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Volunteers sought for nature trail project at Navajo

On June 4 and June 18, members and friends of the Weminuche Audubon Society (WAS), Southwest Conservation Corps (SWCC) and Navajo State Park will improve and extend an existing nature trail at the north end of Navajo Reservoir.

To do so, however, they’re asking for some assistance from volunteers who enjoy hiking, mountain-biking, horseback riding, or simply pitching in to protect and enhance vital wildlife habitat.

If you’ve ever traveled south on Colo. 151 to Arboles or the state park, you’ve probably noticed the watchable wildlife viewing area on the east (left) side of the highway, just south of the Piedra River. Perhaps you’ve stopped and walked the short distance to a fine gazebo, read the interpretive signs there, or even wandered across the footbridge to the far side of the river.

Just beyond the bridge, the apparent trail briefly follows an abandoned narrow-gauge railroad bed, before seemingly petering out in the sage and rabbit grass not far from the reservoir’s high water line. In truth, the loosely-defined trail continues to Narrow Gauge Junction, an existing reservoir access point and parking area less than a mile from the bridge.

Planned improvements include trail enhancements from the bridge to Narrow Gauge Junction, and trail construction from “the junction” to Deer Run (0.7 miles).

Narrow Gauge Junction and Deer Run are two of seven access point/parking areas (and one campground) on the northeast side of the reservoir, all of which are readily accessible by County Road 500 (CR 500). Eventually, state park officials hope to extend the trail a total of seven miles from Narrow Gauge Junction to Cottonwood, the final access point/parking area before CR 500 veers from the reservoir’s east arm.

For now, though, workers will focus on upgrading the existing trail and extending it to Deer Run. In some areas, work will involve trail development and construction of rock retaining walls. Half-a-dozen beautiful and educational interpretive signs will be placed in strategic areas along the trail, while assorted nest boxes and roosting platforms will be installed, affording various raptors, waterfowl and songbirds vital resting and reproductive habitat.

Though the scope of this — the project’s first phase — may seem considerable, young, enthusiastic and skillful SWCC crew members will perform the more arduous tasks, as community volunteers assist where needed.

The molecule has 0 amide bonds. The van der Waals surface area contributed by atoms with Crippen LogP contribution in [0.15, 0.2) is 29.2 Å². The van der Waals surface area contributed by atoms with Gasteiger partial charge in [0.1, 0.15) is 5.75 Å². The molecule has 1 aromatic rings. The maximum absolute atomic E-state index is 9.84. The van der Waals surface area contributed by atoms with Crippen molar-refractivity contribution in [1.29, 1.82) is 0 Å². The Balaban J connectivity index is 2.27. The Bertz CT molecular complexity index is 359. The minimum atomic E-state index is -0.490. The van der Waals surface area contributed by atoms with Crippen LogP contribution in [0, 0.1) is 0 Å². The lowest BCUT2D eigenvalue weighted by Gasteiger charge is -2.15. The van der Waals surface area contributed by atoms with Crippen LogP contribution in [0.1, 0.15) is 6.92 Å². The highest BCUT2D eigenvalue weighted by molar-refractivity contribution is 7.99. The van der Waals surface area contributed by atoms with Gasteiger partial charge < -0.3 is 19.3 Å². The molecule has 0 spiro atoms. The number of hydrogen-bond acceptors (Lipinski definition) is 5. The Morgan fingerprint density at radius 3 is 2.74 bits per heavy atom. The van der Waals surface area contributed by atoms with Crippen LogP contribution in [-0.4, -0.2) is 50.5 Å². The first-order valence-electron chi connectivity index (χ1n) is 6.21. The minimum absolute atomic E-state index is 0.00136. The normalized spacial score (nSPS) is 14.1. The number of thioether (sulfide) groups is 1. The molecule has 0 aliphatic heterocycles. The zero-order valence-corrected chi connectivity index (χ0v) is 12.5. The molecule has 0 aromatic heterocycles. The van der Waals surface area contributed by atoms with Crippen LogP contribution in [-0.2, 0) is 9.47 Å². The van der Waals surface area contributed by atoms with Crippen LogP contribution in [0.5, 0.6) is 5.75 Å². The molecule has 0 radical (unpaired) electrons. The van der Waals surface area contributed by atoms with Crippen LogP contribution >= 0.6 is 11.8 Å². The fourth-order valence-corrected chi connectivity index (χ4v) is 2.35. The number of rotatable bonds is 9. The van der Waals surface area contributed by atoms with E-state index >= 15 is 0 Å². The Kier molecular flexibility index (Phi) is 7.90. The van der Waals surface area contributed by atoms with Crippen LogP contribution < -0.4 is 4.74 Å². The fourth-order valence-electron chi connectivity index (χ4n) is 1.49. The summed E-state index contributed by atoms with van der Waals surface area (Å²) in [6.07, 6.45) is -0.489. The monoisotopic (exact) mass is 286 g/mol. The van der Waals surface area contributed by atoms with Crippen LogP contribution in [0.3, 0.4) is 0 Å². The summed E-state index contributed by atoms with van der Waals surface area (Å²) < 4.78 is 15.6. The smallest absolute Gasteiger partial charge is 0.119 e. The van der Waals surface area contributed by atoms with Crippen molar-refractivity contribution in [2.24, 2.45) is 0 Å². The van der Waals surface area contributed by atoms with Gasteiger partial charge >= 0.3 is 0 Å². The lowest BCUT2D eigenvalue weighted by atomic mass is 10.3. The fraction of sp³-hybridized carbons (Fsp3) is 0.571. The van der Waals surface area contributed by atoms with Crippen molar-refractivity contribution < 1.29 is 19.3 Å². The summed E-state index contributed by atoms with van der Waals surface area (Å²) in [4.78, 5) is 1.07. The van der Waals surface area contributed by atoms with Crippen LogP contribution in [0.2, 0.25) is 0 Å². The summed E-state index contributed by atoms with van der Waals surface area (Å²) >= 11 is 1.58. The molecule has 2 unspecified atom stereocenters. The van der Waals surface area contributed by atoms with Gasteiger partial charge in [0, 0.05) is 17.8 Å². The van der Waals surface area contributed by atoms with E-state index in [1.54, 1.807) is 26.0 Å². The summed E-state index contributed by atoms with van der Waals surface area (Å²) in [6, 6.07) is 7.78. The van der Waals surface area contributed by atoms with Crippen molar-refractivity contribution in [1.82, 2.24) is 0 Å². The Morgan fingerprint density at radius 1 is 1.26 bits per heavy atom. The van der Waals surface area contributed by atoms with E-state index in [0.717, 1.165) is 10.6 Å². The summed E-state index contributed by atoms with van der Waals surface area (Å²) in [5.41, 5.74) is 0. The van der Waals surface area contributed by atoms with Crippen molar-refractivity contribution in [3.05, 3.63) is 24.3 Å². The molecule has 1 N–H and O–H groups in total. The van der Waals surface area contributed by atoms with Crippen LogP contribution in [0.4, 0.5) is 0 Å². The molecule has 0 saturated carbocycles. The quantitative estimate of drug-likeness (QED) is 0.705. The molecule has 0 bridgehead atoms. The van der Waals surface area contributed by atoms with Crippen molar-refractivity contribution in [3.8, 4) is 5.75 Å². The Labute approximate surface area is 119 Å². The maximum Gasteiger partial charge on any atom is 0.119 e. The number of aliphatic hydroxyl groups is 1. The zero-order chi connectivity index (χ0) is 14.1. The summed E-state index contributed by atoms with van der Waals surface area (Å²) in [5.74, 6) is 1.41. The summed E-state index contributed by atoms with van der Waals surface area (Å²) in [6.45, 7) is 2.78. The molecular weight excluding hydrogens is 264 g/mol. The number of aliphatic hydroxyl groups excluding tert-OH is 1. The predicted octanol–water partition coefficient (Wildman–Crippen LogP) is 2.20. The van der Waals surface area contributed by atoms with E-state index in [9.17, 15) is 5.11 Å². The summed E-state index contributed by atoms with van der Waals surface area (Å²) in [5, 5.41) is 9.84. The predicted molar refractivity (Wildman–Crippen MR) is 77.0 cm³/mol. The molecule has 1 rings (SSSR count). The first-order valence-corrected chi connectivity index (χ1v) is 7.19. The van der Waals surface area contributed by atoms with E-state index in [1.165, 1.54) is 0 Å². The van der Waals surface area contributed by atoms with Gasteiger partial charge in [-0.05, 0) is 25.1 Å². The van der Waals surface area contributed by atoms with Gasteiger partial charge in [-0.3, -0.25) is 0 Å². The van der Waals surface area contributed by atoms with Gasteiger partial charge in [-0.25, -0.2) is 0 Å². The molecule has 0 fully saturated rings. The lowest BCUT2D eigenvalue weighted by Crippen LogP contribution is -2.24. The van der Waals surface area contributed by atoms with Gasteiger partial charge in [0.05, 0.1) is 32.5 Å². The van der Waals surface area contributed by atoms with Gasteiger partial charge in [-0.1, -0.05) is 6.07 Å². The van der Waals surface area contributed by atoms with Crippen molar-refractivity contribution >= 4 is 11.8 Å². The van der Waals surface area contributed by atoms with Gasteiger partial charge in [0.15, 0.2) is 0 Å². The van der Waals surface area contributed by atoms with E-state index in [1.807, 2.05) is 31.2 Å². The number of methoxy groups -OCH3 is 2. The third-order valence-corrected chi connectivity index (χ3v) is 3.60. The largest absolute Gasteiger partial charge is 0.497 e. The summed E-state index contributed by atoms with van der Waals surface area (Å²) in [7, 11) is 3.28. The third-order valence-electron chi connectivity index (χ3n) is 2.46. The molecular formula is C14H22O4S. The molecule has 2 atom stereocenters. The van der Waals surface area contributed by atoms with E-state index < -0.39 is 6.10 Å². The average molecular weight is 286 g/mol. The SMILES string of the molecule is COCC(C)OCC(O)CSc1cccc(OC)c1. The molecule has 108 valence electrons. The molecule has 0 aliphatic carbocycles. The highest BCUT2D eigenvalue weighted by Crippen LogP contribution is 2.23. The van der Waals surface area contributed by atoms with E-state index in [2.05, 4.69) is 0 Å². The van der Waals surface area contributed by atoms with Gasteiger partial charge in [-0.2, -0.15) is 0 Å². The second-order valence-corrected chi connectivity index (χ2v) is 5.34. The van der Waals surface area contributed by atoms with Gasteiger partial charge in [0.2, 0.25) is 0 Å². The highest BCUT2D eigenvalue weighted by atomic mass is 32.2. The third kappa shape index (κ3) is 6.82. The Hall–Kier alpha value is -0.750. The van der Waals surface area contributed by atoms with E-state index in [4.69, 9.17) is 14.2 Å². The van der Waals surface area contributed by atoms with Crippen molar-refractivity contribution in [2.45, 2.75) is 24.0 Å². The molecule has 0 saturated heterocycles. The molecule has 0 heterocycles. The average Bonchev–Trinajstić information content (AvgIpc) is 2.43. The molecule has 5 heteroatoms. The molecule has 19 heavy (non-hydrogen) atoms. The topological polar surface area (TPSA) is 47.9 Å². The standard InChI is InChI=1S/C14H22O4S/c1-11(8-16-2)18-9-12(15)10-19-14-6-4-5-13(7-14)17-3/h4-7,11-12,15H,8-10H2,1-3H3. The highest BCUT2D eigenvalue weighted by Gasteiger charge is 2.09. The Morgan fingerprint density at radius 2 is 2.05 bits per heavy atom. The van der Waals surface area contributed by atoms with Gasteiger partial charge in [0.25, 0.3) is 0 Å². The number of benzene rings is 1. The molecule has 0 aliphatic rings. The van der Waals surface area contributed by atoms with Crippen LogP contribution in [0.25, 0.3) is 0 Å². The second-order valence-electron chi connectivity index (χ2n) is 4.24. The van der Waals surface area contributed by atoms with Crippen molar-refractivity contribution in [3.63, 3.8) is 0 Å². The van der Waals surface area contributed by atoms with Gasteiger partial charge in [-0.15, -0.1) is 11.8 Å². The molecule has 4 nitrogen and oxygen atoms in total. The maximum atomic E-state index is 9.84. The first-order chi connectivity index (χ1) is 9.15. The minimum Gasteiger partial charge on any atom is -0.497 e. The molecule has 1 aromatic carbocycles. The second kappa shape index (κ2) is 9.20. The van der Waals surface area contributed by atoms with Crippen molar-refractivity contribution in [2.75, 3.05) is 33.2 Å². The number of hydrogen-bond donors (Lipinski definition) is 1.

WAS will provide all necessary tools, gloves, drinking water and lunch each day, with park staff cooking the June 4 barbecue at the wildlife viewing area, while the June 18 lunch will be a catered affair at Narrow Gauge Junction.

Beginning May 31, SWCC participants between the ages of 16 and 25 will camp in the area, spending their first few days at Wind Surf Beach, before moving to the Arboles Point campground (adjacent to CR 500) until June 19.

SWCC is a nonprofit organization with regional offices in Durango and Salida, Colo., Tucson, Ariz. and Acoma, N.M. Since 1998, the corps has achieved significant conservation work throughout the tri-state region, as young adult corps members earn a living allowance, while learning valuable work and life skills.

Navajo State Park, on the other hand, is Colorado’s answer to Lake Powell. Aside from boating and fishing on 15,000 surface-acres of crisp clear water, the park also offers great year-round camping (138 sites), abundant hiking trails and varietal wildlife viewing opportunities.

The majority of funding for the Piedra River Trail project came from a $28,589 TogetherGreen “Innovation Grant” obtained by WAS, in partnership with SWCC and Navajo State Park. Archuleta County also contributed $5,400 for development of the interpretive signs, and the energy giant, BP, added $2,000 for tools necessary in trail construction and improvements. Once trail work is complete, WAS will “gift” the tools to Navajo State Park for ongoing trail maintenance.

Announced in March 2008, TogetherGreen is a five-year environmental alliance between the National Audubon Society and Toyota Motor Corporation. A $20 million Toyota grant — the largest Audubon has received in its 106-year history — supports TogetherGreen, which, in turn, funds conservation projects, to significantly benefit the environment.

Others providing professional expertise, labor, materials and art work for the project include photographer Jeff Laydon, artist June Jurcak and the Ignacio middle and high school students.

On June 4 and June 18, volunteer participants should park and register at Narrow Gauge Junction just off CR 500, a mile from Colo. 151. Dress for a day outdoors, and expect feelings of gratitude as you help protect and enhance vital wildlife habitat, while creating an amazing, easily-accessible environmental gem for all to enjoy.

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